Incidental findings can be life changing, for better or for worse.
The Presidential Commission for the Study of Bioethics Issues (Bioethics Commission) recently published a report entitled Anticipate and Communicate: Ethical Management of Incidental and Secondary Findings in the Clinical, Research, and Direct-to-Consumer Contexts. Many people might not understand how an incidental finding could affect their lives. “Incidental findings” are results that fall outside the original purpose of the test or procedure and can arise in multiple settings through the use of many different technologies. From research and the clinic to direct-to-consumer settings, the following cases highlighted in the Bioethics Commission’s report illustrate why incidental findings must be dealt with ethically and responsibly.
At the start of medical school, Sarah decided to help out a friend by participating in a study using functional magnetic resonance imaging to scan her brain while performing a memory task. During the study, the researcher noticed an anomaly on one of her scans. Sarah rushed to the hospital, where doctors recommended removal of the mass that had been incidentally detected. She was able to stay in medical school while pursuing treatment. Sarah’s surgery was successful and she describes her experience by saying that “I believe I’ve had the best outcome I probably could have had.”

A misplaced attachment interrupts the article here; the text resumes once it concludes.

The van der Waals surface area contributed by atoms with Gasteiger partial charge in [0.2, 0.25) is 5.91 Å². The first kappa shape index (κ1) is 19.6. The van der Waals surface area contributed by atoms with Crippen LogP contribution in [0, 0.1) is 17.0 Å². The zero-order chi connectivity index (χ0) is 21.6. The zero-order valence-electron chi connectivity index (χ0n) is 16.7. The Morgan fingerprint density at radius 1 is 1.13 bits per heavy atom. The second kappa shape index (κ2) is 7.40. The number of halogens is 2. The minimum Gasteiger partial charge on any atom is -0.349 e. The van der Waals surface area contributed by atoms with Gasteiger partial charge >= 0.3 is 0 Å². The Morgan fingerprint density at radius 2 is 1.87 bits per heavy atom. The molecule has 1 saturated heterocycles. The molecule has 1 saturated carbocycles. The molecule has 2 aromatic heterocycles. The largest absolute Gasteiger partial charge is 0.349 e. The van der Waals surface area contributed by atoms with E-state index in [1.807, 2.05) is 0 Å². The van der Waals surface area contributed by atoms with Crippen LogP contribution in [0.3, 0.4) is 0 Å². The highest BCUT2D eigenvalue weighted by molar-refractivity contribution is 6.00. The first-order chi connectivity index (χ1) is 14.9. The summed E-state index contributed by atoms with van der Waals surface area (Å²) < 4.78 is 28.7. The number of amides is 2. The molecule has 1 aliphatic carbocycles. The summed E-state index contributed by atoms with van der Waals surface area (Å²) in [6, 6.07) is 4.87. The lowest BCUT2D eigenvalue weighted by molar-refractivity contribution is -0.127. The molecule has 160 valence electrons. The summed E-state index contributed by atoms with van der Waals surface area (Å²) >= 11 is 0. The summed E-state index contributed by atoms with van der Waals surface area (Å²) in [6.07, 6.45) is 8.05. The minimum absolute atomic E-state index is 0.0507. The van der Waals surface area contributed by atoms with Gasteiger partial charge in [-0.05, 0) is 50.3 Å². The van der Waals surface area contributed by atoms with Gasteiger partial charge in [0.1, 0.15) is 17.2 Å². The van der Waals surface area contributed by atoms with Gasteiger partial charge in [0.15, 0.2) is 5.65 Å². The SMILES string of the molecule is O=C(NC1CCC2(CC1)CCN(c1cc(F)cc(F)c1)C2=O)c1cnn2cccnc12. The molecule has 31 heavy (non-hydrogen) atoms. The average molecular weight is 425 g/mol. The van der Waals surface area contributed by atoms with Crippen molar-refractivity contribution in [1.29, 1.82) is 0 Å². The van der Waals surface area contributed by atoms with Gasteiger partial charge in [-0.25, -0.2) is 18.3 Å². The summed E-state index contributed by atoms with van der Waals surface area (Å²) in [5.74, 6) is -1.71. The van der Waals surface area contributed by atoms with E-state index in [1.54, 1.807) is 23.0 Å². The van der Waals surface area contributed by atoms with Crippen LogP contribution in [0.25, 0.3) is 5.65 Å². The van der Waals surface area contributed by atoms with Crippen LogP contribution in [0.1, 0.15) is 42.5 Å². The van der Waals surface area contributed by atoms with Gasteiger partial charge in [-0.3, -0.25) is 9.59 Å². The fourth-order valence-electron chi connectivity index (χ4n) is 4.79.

Shortly after crossing the finish line of a marathon, Carol had a seizure caused by inadvertent overhydration. She had consumed too much water, causing her sodium levels to fall dangerously low. After four days Carol awoke from a coma in an intensive care unit. Six months later, during an annual physical, Carol’s doctor mentioned that she should have a repeat magnetic resonance imaging test (MRI) to monitor her brain tumor. Carol was shocked. She vaguely remembered her doctors informing her of conducting an MRI during her coma and incidentally discovering a small acoustic neuroma, but they had never mentioned a “brain tumor.” Carol chose to “watch and wait” and has undergone nine MRIs since her 2004 annual checkup.
A 34-year-old woman named Jackie and her brother, Alex, submitted saliva samples to a direct-to-consumer genetic testing company to assess their medical risk for multiple disorders. They opted in to an additional service that could link them to close relatives who had also submitted genetic information. From the website, Jackie and Alex found that they did not share enough DNA to be full siblings. Although Jackie and Alex were warned ahead of time that results from the test could surprise them, they were still stunned to by this startling news. They subsequently found out that their mother had an affair that resulted in Jackie’s birth.
In certain cases, such as that of Sarah, an incidental finding can be lifesaving. In other cases, incidentally discovered findings can bring undue anxiety without a subsequent benefit, or even lead to further tests and treatments that could cause harm. Incidental findings are increasingly common and have the potential to change an individual’s life forever, thus the Bioethics Commission recommends that all practitioners anticipate and plan for incidental findings so that patients, research participants, and consumers are informed ahead of time about what to expect and that the plan for their management is aptly communicated.